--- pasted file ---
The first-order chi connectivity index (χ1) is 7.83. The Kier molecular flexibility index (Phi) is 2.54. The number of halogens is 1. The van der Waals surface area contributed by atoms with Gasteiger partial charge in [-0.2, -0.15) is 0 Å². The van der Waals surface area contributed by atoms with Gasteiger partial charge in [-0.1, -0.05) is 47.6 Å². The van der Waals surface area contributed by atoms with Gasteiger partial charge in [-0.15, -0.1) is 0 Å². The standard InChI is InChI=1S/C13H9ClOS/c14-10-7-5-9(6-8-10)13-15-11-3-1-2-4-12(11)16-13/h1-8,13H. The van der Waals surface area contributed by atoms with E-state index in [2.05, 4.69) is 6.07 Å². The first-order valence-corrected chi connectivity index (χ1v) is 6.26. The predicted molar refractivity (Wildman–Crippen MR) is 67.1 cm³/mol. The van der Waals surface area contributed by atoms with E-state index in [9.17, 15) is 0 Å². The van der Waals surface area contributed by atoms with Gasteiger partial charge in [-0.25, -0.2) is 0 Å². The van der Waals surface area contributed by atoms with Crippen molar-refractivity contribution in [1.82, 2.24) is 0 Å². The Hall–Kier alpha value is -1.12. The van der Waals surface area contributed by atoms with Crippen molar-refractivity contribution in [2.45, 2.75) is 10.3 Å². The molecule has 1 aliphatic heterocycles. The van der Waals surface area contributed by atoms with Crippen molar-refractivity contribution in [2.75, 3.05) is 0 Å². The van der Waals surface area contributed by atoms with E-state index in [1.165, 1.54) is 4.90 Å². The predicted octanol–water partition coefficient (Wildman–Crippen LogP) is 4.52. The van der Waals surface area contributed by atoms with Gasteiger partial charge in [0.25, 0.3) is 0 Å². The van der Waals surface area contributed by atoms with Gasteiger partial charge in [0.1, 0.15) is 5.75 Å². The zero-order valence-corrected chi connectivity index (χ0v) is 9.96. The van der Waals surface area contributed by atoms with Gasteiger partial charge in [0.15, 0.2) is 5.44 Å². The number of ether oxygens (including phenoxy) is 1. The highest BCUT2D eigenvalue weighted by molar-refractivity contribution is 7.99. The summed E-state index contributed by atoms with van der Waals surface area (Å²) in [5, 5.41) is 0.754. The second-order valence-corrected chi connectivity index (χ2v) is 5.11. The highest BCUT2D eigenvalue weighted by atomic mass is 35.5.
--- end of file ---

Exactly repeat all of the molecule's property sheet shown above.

The first-order chi connectivity index (χ1) is 7.83. The Kier molecular flexibility index (Phi) is 2.54. The number of halogens is 1. The van der Waals surface area contributed by atoms with Gasteiger partial charge in [-0.2, -0.15) is 0 Å². The van der Waals surface area contributed by atoms with Gasteiger partial charge in [-0.1, -0.05) is 47.6 Å². The van der Waals surface area contributed by atoms with Gasteiger partial charge in [-0.15, -0.1) is 0 Å². The standard InChI is InChI=1S/C13H9ClOS/c14-10-7-5-9(6-8-10)13-15-11-3-1-2-4-12(11)16-13/h1-8,13H. The van der Waals surface area contributed by atoms with E-state index in [2.05, 4.69) is 6.07 Å². The first-order valence-corrected chi connectivity index (χ1v) is 6.26. The predicted molar refractivity (Wildman–Crippen MR) is 67.1 cm³/mol. The van der Waals surface area contributed by atoms with E-state index in [9.17, 15) is 0 Å². The van der Waals surface area contributed by atoms with Gasteiger partial charge in [-0.25, -0.2) is 0 Å². The van der Waals surface area contributed by atoms with Crippen molar-refractivity contribution in [1.82, 2.24) is 0 Å². The Hall–Kier alpha value is -1.12. The van der Waals surface area contributed by atoms with Crippen molar-refractivity contribution in [2.45, 2.75) is 10.3 Å². The molecule has 1 aliphatic heterocycles. The van der Waals surface area contributed by atoms with Crippen molar-refractivity contribution in [2.75, 3.05) is 0 Å². The van der Waals surface area contributed by atoms with E-state index in [1.165, 1.54) is 4.90 Å². The predicted octanol–water partition coefficient (Wildman–Crippen LogP) is 4.52. The van der Waals surface area contributed by atoms with Gasteiger partial charge in [0.25, 0.3) is 0 Å². The van der Waals surface area contributed by atoms with Gasteiger partial charge in [0.1, 0.15) is 5.75 Å². The zero-order valence-corrected chi connectivity index (χ0v) is 9.96. The van der Waals surface area contributed by atoms with Gasteiger partial charge in [0.15, 0.2) is 5.44 Å². The number of ether oxygens (including phenoxy) is 1. The highest BCUT2D eigenvalue weighted by molar-refractivity contribution is 7.99. The summed E-state index contributed by atoms with van der Waals surface area (Å²) in [5, 5.41) is 0.754. The second-order valence-corrected chi connectivity index (χ2v) is 5.11. The highest BCUT2D eigenvalue weighted by atomic mass is 35.5.